- Mountains and mediaeval villages
- Country life
- Caves, culture and cucina
Basilicata rivals Rome in terms of culture, beauty, history and charm, and it comes without the torrent of tourists.
This Southern section of Italy is tucked high up on the beautiful boot’s instep, flanked by the Ionian and Tyrrhenian Seas. The landscape is wild and mountainous, home to some of the county’s most impressive national parks and the volcanic Mount Vulture. Underground churches and caves lurk beneath the arid terrain, and Matera’s maze-like settlement of cave dwellings is a Unesco World Heritage site. Basilicata’s not all hilltops and history though; Maratea has some dazzling secluded coves and the region’s two provinces, Potenza and Matera, both boast bars and boutiques.
The prehistoric Sassi di Matera (‘stones of Matera’) are thought to be one of Italy’s earliest human settlements. The houses (or more accurately, caverns) are dug into the soft tufa rock, with streets formed by the rooftops of the caves below. The sassi were inhabited until the 1950s, when the Italian government forcefully relocated most of Matera’s population to areas of the developing city.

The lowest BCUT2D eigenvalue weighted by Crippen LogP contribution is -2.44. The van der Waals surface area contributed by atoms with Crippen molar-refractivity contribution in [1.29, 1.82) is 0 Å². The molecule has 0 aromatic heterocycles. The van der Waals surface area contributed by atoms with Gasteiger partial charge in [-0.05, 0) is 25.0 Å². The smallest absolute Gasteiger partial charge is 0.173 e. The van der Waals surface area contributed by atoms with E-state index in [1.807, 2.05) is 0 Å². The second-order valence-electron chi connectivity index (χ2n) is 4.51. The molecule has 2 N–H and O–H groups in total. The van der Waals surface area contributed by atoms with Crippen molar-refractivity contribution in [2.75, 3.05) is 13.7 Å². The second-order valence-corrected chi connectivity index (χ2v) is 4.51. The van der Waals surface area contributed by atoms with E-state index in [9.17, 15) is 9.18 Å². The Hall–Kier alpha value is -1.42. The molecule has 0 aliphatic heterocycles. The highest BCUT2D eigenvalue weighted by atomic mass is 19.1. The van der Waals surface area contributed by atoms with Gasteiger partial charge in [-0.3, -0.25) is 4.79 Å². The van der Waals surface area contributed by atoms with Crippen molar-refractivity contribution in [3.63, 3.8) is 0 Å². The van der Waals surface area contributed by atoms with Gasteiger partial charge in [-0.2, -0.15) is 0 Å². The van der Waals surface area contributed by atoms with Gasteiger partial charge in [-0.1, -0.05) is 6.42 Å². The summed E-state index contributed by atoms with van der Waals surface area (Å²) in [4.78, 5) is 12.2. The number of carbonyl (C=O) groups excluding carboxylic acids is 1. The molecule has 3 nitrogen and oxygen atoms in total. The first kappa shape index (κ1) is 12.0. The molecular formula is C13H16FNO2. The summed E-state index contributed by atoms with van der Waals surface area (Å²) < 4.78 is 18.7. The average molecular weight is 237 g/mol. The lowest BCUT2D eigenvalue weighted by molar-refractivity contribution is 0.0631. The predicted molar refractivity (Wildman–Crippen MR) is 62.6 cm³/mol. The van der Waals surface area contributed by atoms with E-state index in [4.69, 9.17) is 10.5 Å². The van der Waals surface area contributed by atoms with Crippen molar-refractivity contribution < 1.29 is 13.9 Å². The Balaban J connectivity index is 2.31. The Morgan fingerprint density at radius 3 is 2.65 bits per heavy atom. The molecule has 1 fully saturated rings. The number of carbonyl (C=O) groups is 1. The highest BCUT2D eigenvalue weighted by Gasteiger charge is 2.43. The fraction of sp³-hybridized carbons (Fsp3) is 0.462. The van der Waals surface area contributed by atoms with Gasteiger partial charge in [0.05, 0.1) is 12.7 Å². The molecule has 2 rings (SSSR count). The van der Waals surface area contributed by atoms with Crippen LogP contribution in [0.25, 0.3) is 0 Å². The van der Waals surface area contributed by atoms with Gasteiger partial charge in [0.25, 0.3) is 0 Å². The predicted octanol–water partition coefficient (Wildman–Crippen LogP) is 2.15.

- You can flag taxis by bus and train stations – since they’re not particularly wallet-friendly, they’re best for short journeys.
- Packing tips
- Loose linens, rock-proof sandals and a blank Moleskine notebook for recording local recipes.
- Recommended reads
- Carlo Levi was exiled to Basilicata by the Fascists in the 1930s; his account of the poverty-stricken sassi prompted the government’s enforced relocation. Read Levi’s account of Matera in his memoirs, Christ Stopped at Eboli. The Roman poet Horace was born in Basilicata (the city of Venosa, to be precise). If you’re feeling erudite, take his Odes, Epodes or Satires. Any of Marcella Hazan’s cookery books will inspire and inform your dinner choices – the Italian chef is a top authority on her country’s cuisine.
- Regional specialities
- Salame pezzente is a moreish meaty snack, made with pork scraps (hence the name, which means ‘beggar’s sausage’) and seasoned with chilli, garlic, fennel seeds and black pepper. They like it hot here: right red peperone di Senise (Senise peppers) colour the countryside’s fields and flavour the dishes. The peperone were even granted IPG status (Identificazione Geografica Protetta) in 1996. Unsurprisingly, the area’s pasta is worth stocking up on: try the little ears of orecchiette and the longer cavatelli.
- Euro (€).
- Time zone
- GMT +1
- Dialling codes
- Country code for Italy: +39. Basilicata: 08 (don’t forget to retain the initial ‘0’ of the area code when dialling from outside Italy).
Don't go home without...
… admiring Maratea’s Statua del Redentore – an imposing 72ft statue of Christ carved from white Carerra marble, on Mount San Biagio. It certainly gives Rio’s Redeemer a run for its money.